Pulse shooting trial begins for Omar Mateen's widow Noor Salman

Jury selection begins Thursday for the trial against Noor Salman — the widow of Pulse nightclub shooter Omar Mateen — over her alleged role in the 2016 massacre in Orlando.

Salman is accused of helping her husband plan out the shooting at the Orlando gay nightclub, along with obstructing justice in the investigation.

The 31-year-old widow was not with Mateen during the June 2016 shooting, during which he killed 49 people before being fatally shot by police.

But federal prosecutors are trying to prove she knowingly helped a terrorist organization by scouting locations with Mateen for him to shoot up, then deflect police attention away from him for the mass murder.

“What would make people more upset, an attack on downtown Disney or a club?” court documents quote Mateen asking his wife.

RELATED: A look back at the Pulse nightclub shooting

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An aerial view shows the Pulse gay night club after a mass shooting in Orlando, Florida, U.S. June 12, 2016. REUTERS/Carlo Allegri
Friends and family members embrace outside the Orlando Police Headquarters during the investigation of a shooting at the Pulse nightclub, where people were killed by a gunman, in Orlando, Florida, U.S June 12, 2016. REUTERS/Steve Nesius TPX IMAGES OF THE DAY
Friends and family members embrace outside the Orlando Police Headquarters during the investigation of a shooting at the Pulse nightclub, where people were killed by a gunman, in Orlando, Florida, U.S June 12, 2016. REUTERS/Steve Nesius
Friends and family members embrace outside the Orlando Police Headquarters during the investigation of a shooting at the Pulse nightclub, where people were killed by a gunman, in Orlando, Florida, U.S June 12, 2016. REUTERS/Steve Nesius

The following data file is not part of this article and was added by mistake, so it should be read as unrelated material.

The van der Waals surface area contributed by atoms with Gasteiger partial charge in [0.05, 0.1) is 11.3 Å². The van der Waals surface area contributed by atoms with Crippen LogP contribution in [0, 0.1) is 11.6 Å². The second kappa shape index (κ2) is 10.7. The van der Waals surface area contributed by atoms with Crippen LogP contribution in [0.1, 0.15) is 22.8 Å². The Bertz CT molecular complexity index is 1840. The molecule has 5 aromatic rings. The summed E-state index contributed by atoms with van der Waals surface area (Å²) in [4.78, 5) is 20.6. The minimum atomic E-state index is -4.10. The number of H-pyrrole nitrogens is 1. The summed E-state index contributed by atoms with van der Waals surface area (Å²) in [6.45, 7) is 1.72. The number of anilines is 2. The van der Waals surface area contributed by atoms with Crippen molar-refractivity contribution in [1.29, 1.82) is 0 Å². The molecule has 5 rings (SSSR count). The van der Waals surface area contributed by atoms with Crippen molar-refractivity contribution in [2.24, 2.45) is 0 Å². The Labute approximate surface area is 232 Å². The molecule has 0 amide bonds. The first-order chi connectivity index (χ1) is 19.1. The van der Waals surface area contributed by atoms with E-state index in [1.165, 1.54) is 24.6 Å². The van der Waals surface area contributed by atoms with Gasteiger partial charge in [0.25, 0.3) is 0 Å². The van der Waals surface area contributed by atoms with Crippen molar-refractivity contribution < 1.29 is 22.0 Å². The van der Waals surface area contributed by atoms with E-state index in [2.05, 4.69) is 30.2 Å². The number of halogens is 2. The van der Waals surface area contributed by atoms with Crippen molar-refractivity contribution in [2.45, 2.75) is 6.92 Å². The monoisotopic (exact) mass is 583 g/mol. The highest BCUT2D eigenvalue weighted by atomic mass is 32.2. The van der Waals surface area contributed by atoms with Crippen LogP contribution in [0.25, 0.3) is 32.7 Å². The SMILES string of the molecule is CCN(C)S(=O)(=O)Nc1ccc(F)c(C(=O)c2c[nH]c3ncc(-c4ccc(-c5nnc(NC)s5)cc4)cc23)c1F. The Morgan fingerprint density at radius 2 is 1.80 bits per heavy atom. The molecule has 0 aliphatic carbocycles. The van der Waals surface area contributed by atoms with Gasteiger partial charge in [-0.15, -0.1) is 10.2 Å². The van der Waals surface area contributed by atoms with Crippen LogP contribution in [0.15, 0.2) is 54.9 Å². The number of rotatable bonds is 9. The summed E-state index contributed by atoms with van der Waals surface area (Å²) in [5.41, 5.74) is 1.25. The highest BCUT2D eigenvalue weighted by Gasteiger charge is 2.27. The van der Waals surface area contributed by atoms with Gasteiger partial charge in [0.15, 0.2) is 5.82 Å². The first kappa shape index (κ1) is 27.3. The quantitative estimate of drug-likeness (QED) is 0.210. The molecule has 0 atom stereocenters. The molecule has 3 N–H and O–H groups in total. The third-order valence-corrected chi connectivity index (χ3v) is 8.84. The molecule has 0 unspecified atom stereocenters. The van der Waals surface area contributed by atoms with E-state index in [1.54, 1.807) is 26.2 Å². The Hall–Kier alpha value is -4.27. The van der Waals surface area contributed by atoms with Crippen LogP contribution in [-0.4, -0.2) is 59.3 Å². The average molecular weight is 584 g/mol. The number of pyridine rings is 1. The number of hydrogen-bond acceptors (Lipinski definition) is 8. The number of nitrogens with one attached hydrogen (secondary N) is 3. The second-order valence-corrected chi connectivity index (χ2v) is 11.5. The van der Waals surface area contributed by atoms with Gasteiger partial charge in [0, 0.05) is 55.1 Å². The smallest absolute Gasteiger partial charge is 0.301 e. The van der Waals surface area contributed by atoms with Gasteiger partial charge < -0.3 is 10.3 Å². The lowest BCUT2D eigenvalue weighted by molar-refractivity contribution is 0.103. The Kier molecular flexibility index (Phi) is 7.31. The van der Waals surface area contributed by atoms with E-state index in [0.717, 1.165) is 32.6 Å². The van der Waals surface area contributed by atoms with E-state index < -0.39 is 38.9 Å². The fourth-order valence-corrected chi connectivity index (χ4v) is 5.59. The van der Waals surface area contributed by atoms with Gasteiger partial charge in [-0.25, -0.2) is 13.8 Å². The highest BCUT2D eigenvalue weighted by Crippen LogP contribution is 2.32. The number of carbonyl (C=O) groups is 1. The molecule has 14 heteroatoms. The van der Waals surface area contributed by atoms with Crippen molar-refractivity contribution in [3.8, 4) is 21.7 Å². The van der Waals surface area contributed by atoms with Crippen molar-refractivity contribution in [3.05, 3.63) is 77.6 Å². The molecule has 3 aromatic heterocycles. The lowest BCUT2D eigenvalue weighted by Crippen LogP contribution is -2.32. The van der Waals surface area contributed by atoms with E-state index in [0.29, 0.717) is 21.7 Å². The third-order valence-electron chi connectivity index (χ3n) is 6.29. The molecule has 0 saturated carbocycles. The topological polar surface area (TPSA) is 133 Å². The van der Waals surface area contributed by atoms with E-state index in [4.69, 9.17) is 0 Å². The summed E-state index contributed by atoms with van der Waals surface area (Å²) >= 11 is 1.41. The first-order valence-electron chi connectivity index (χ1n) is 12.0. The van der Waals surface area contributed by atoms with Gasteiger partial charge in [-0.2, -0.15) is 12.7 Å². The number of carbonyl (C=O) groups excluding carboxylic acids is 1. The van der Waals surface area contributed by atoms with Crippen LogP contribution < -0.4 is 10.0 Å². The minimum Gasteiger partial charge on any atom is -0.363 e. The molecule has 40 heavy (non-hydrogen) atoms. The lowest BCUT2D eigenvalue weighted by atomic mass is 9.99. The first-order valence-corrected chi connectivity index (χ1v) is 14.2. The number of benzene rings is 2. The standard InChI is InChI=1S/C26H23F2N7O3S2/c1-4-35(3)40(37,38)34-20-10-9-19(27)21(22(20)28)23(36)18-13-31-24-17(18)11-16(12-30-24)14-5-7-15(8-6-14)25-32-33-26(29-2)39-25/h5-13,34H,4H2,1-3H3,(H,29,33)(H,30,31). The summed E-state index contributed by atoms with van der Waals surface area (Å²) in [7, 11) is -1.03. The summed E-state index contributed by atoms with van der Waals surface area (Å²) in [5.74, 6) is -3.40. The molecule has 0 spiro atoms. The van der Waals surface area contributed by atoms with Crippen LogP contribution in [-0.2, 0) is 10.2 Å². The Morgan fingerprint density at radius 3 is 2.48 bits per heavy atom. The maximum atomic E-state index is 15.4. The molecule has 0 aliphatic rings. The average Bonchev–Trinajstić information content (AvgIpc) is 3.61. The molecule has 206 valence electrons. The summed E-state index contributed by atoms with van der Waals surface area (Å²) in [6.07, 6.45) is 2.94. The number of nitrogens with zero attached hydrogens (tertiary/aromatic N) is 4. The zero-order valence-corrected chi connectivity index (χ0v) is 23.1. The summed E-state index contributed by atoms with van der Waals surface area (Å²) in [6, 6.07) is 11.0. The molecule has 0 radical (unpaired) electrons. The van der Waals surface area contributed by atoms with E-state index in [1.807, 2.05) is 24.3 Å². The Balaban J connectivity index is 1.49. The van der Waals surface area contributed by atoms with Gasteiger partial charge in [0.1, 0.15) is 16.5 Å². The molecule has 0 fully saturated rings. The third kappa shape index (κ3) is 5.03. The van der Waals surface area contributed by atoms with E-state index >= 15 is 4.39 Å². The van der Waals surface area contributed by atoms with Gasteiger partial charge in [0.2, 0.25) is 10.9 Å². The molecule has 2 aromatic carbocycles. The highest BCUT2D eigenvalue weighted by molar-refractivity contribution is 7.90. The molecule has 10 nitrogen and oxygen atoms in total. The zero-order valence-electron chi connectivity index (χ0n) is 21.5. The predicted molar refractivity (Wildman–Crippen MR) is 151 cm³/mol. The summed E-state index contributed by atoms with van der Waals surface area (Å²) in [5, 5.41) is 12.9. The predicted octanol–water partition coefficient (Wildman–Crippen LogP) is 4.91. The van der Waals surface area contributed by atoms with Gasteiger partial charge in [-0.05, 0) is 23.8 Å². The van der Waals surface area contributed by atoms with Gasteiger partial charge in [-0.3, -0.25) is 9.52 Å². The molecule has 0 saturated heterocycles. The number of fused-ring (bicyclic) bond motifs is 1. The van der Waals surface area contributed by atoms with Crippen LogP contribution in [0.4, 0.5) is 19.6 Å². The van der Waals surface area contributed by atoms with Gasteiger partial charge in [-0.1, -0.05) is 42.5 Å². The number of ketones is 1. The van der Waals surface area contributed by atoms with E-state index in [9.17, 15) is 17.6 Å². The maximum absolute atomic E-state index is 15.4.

ORLANDO, FL - JUNE 12: FBI agents investigate near the damaged rear wall of the Pulse Nightclub where Omar Mateen allegedly killed at least 50 people on June 12, 2016 in Orlando, Florida. The mass shooting killed at least 50 people and injuring 53 others in what is the deadliest mass shooting in the country's history. (Photo by Joe Raedle/Getty Images)
ORLANDO, FL - JUNE 12: FBI agents investigate near the damaged rear wall of the Pulse Nightclub where Omar Mateen allegedly killed at least 50 people on June 12, 2016 in Orlando, Florida. The mass shooting killed at least 50 people and injuring 53 others in what is the deadliest mass shooting in the country's history. (Photo by Joe Raedle/Getty Images)
ORLANDO, FL - JUNE 12: FBI agents investigate near the damaged rear wall of the Pulse Nightclub where Omar Mateen allegedly killed at least 50 people on June 12, 2016 in Orlando, Florida. The mass shooting killed at least 50 people and injuring 53 others in what is the deadliest mass shooting in the country's history. (Photo by Joe Raedle/Getty Images)